The Community Service Organization (CSO) is trying to double its yellow-clad, bicycle riding forces this year by enticing interested students with a recent wage increase and the promise of more flexible hours.

CSO Coordinator Jill Shepherd said the organization, which currently employs 40 CSOs and has 12 in training, hopes to increase its force to 80. Pay for new hires, who are expected to work at least 19 hours a week, starts at $9.25 an hour, with opportunities to receive a maximum wage of $12.50 an hour. Applications can be turned in at the CSO Office, located in the UC Police Dept. (UCPD) building on the corner of Mesa and Stadium Roads, or on the UCPD website,

Shepherd said the CSO force has been understaffed for years.

“It’s an ongoing problem we’ve been working on for a long time,” Shepherd said. “I don’t want people to get burnt out on the job because it’s so intense.”

Besides acting as first responders to any emergency, CSOs are responsible for bicycle education and regulation, as well as patrolling the campus and residence halls, Shepherd said. Upon request, CSOs will escort individuals home, either from campus or from Isla Vista. They also serve as security for special events, such as concerts in the UCen Hub. All services are available 365 days of the year and 21 and a half hours of the day, excluding the time between 5 and 7:30 a.m.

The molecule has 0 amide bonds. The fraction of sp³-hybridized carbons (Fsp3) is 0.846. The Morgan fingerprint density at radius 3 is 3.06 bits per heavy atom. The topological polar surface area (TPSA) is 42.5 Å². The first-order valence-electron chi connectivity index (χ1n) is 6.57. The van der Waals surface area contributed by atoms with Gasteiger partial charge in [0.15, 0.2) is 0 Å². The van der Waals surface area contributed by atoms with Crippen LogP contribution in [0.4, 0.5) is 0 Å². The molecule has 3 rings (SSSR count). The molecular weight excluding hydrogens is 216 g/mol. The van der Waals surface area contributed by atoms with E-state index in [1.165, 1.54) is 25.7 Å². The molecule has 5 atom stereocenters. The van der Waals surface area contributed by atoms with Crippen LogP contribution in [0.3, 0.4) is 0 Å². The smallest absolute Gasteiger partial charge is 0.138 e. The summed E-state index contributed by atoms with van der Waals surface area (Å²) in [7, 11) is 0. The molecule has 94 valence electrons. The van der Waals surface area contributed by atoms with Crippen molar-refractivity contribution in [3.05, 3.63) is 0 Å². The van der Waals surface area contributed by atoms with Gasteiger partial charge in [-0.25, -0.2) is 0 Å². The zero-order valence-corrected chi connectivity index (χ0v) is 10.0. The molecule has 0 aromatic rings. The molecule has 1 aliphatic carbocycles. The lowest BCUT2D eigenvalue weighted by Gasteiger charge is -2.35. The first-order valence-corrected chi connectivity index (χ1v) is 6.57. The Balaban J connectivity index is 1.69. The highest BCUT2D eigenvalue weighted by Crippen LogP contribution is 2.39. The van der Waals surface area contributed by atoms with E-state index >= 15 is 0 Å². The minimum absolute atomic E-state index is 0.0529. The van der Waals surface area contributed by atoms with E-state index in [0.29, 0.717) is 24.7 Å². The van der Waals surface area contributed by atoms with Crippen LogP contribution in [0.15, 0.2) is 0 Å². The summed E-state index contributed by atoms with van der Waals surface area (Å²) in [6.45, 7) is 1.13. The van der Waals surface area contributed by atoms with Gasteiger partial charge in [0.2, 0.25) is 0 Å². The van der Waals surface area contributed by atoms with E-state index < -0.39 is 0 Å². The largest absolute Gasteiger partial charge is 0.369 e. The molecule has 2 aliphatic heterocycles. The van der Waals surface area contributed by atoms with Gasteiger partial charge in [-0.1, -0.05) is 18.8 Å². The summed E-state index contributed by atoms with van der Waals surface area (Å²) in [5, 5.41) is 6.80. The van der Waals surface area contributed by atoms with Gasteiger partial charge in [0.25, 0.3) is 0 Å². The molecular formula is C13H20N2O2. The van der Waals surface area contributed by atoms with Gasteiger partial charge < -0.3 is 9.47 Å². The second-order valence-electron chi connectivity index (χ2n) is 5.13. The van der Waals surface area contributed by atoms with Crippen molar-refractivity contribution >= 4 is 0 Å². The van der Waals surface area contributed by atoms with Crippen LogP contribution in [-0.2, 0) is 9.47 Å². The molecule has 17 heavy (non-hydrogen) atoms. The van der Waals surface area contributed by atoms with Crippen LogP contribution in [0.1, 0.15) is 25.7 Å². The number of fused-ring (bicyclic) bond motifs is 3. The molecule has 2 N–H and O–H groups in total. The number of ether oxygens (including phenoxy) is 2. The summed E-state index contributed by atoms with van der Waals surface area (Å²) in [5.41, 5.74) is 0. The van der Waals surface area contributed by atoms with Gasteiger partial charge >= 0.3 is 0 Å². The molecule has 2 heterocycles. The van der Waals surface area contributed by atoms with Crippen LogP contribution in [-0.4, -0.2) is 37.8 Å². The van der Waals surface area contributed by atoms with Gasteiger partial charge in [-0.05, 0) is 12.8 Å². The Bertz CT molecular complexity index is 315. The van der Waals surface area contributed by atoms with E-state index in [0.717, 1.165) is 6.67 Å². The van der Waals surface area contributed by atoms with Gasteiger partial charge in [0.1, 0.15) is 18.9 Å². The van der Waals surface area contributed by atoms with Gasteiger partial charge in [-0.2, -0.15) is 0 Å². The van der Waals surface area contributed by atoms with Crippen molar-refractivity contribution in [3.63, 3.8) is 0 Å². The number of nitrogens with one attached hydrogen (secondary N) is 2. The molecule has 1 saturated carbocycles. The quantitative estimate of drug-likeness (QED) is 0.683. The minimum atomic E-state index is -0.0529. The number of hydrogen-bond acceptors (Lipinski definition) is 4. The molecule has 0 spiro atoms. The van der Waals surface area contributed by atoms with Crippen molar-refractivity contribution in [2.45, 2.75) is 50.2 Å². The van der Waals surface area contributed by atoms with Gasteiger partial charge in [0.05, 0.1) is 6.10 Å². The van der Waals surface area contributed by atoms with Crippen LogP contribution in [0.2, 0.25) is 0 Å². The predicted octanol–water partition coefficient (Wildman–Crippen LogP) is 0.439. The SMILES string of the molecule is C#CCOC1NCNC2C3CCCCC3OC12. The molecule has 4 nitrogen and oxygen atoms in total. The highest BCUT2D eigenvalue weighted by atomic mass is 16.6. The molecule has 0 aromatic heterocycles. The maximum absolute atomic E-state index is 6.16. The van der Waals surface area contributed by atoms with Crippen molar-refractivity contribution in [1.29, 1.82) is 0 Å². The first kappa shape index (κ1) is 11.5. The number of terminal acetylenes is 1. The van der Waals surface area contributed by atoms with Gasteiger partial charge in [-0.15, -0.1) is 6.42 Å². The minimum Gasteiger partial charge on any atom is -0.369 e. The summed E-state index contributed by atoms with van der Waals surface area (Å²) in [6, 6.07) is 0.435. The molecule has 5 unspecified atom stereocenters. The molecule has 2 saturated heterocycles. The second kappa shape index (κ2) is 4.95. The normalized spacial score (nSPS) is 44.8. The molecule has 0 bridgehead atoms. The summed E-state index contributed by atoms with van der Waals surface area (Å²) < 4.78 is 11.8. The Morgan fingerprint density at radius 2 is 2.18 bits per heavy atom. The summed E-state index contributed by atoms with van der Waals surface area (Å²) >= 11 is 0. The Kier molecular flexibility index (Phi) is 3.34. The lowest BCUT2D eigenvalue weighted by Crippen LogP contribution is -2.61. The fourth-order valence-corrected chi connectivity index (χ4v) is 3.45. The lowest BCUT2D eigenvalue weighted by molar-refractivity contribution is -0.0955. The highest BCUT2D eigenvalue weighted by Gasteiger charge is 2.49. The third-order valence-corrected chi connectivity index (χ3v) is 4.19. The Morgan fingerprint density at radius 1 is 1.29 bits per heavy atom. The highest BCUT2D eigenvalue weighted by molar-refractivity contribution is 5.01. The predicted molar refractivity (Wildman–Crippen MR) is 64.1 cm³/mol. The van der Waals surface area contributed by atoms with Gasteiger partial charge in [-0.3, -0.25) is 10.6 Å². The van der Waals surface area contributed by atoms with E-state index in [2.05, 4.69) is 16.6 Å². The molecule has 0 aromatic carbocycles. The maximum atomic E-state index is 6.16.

Shepherd said she hopes that hiring more CSOs will increase the flexibility of the position for those employed.

UCPD Chief of Police Bill Bean said he can sympathize with the busy schedules of the CSOs.

“They need to concentrate on their studies,” he said. “They need time off.”

Shepherd said the attempt to increase the number of CSOs is also in response to the growing population of UCSB and the demand for CSO services has been steadily increasing throughout recent years. She said this year’s increased force size will help the organization deal with the larger number of service requests.

“We’re catching up with campus needs,” Shepherd said. “In order to keep up with the growth of the campus we’re going to need more and more staff.”

CSOs are in particular demand for special-event security service.

“[CSOs] cost less for security at events and allow police to focus on things more safety-oriented,” Bean said.

Shepherd said the $9.25 per hour offered to CSOs this year represents a pay increase of one dollar from previous years. The increase was needed not only to compete for employees, but also to show how much the community appreciates the students.

“We wanted to recognize their service is worth a lot more,” Shepherd said. “It’s an extraordinarily responsible job.”